Vicki Weinberg:

Thank you. And what inspired you to start your business?

Maame Sapong:

So during the pandemic, um, I think everybody was stuck at home. I work in finance, both my husband and I work in finance. And I never see myself as a creative person, but what I started doing, well, I started teaching myself how to paint. So I watched videos on YouTube, just to break up the monotony of just being stuck indoors all the time. Um, so I even tried growing vegetables, I haven't got green fingers at all. So I actually killed the tomatoes I tried to plant. But then what I also started doing a lot was, um, um, initially when I started, I used to just buy any good brands I knew, but they were giving my husband headaches. So um, I had to stop and that's when I started looking into actually all the different kind of ingredients that go into candle making. Um, and I started teaching myself on YouTube. So when things started lifting, um, in the summer of 2021, we went away. Um, and we were sat at the garden cafe and I could just smell all these fresh plants, lavender. It was a really nice garden. Um, we were sat in there and I thought actually I could bring these scents home. So then I started looking into aromatherapy, um, as an option to help keep me relaxed, help, um, improve my moods. Um, and so I thought actually I could make candles. So then I started looking at alternatives to paraffin wax and everybody gave me such good feedback. So I thought, why not? I could actually make this for a living. Um, and that's when it started. So I think it was just because the store bought candles gave my husband a headache, it got me looking into alternatives and yeah, and here we are.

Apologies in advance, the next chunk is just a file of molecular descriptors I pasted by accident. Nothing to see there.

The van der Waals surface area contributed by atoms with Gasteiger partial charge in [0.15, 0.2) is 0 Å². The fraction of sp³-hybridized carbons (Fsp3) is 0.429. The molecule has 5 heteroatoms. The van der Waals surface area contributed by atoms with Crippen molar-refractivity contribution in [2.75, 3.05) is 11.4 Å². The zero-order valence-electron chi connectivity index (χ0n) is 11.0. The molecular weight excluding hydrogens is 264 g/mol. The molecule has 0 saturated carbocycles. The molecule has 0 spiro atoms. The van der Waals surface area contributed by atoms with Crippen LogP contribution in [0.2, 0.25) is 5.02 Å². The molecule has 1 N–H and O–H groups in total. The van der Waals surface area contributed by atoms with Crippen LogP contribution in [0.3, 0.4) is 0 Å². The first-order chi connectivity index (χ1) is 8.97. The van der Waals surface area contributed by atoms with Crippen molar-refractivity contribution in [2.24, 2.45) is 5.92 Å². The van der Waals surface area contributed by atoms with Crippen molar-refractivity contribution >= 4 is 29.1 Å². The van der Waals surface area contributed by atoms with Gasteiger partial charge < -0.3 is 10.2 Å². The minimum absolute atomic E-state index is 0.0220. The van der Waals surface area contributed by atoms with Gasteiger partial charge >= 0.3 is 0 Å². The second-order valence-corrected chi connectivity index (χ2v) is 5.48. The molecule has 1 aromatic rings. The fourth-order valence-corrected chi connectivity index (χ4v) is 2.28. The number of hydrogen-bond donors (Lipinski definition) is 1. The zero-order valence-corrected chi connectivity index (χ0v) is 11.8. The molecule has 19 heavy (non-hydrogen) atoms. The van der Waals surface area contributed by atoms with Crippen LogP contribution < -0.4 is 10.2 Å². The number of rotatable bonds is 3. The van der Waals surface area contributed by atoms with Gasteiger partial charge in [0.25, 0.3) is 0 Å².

Vicki Weinberg: